The Perversion of the ‘Stay Bonus’

Organizations that use “stay bonuses” as a retention tool could be making a huge mistake. Instead of letting poor performers go, they pay tons of money to keep them.

Here’s the issue: Those three axioms set many organizations up for a colossal form of organizational stupidity.

I hope by now you’ve figured out the monolithic flaw here. Please tell me you have. For the benefit of one of those leaders who happened to just give out a stay bonus, I’ll elaborate because I’m sure you’re confused: You just paid big bucks to hang onto managers who ran the business into the ground. Why on earth would you do that? That’s simply throwing good money after bad.

My suggestion: Look at the collapse of the business as a failure of leadership and, as I recommend doing when you make a hiring mistake, belly up to the bar and clean up your mess. Sure, it’s the harder road to travel. But don’t your associates, customers, and shareholders deserve better than managers (note I didn’t say leaders) who cratered a previously solid business?

Looking at things objectively, management and leadership have failed. They’ve failed to anticipate and prepare for problems. They’ve failed to steer the organization through choppy waters. And all too often, they’ve failed to take responsibility for their failures (once again invoking the Krusty the Clown defense, “Don’t blame me! I didn’t do it!”).

This is one case where, instead of stay bonuses, you should be investing in severance packages and hiring bonuses.

Yes. Stay bonuses. Wonderfully (and occasionally obscenely) large amounts of cash or stock are handed out to induce leaders in the organization to stay. And guess what happens? Of course those leaders stay around. The incentive is too large.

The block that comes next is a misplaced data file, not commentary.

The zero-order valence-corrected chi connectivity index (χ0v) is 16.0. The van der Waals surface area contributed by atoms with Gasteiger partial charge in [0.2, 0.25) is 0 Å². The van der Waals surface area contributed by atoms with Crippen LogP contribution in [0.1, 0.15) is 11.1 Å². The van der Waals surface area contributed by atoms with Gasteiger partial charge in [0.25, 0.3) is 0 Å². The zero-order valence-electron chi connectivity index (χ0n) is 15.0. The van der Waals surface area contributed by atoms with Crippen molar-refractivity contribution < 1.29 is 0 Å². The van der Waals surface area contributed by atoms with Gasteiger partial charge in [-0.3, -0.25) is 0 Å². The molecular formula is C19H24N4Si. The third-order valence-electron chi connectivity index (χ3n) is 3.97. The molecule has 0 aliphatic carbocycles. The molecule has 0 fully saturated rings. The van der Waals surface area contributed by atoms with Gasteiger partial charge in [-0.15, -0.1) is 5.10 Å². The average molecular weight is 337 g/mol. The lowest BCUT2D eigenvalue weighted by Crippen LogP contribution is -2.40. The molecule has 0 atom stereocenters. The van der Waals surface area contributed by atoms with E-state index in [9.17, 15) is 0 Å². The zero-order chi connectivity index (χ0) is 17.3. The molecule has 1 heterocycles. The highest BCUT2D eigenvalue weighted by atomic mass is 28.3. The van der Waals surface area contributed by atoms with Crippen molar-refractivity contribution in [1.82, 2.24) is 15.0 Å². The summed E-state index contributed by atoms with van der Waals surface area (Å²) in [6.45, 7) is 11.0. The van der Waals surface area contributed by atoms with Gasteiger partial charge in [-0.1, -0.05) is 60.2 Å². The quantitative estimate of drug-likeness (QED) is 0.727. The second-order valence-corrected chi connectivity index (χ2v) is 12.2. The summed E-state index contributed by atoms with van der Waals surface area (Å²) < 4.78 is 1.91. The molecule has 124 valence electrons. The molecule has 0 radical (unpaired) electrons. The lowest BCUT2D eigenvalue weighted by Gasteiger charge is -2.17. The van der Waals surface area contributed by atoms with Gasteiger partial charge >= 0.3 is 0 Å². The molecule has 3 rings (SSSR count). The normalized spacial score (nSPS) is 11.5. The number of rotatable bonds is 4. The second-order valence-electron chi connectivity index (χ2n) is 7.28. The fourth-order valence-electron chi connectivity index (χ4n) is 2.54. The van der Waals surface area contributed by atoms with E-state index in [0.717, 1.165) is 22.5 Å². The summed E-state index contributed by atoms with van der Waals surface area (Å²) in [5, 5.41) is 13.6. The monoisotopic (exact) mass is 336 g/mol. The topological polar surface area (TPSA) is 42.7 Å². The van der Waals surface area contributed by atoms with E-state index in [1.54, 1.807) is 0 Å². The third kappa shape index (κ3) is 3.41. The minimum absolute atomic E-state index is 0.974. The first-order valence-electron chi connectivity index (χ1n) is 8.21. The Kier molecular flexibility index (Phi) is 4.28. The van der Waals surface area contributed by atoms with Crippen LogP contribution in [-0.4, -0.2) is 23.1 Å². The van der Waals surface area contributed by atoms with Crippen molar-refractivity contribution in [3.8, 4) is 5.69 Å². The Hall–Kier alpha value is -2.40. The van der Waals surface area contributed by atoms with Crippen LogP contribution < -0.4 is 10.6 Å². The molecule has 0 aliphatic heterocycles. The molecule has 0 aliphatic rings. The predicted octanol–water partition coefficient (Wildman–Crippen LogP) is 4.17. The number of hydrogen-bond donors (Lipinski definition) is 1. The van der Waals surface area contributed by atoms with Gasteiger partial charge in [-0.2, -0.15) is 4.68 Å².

The stroke of genius strikes at that moment: The best way to prevent that brain drain from happening is at their fingertips: Stay bonuses all around!

Then it happens. Everything goes south. The economy craters. Spending tightens. Margins are pressured. But most important, leaders in the organization start making bad decisions (or no decisions at all, which is even worse). Some of them demonstrate gross negligence or incompetence. Earnings reports are full of more biff! and pow! than an old Batman episode.

The bigger problem is this phenomenon occurs at all levels, from directors to the board of directors. These “leaders” mistakenly interpret the above axioms as a mandate to pay even more money to the folks who got them in trouble in the first place.

At that point, they remember axioms 1–3 above and grow concerned that the problems in the business will lead to a “brain drain” of their talent. They read those axioms over and over, wondering what to do. They worry their “key talent” will seek “growth opportunities” elsewhere now that the company has melted down. It hits them hard when they think they can’t afford to lose their talent because it will cost more and make things worse. And, of course, they need to do something, anything, to demonstrate their commitment to people as the most important resource they have.

1. People are our most important resource.
2. It costs much more to hire someone new than it does to keep the associates you already have.
3. People are always searching for growth opportunities.

It’s been a rough year in the market. Let’s hit rewind and explore some underlying axioms about business. Sure, many of these are clichés (probably because so many folks have abused and perverted them that they often ring hollow), but they’ll set a context to explore this issue.

Imagine this situation if you will: You have a positive bull market going on and the economy is chugging along at a solid clip. Life is good. Earnings reports are full of butterflies and rainbows and puppy dogs and smiley faces (I love Frank Caliendo’s impression of Pacino), and no matter how hard management tries, it can’t seem to do anything other than turn a wonderful profit. Everyone’s as comfy as Fonzie on a motorcycle. In this scenario, it seems like every manager and executive in the organization is the next Jack Welch, given the performance they’re turning in.

Published March 6, 2024, on The thoughtLEADERS Brief on LinkedIn.


Here’s where it gets really dumb. The same managers that drove the business into the ground open their handy Successful Executive’s Handbook. (Warning: If you see this book on the shelf of a prospective boss, run like the wind!) They frantically look for the chapter on Titanic, but to no avail.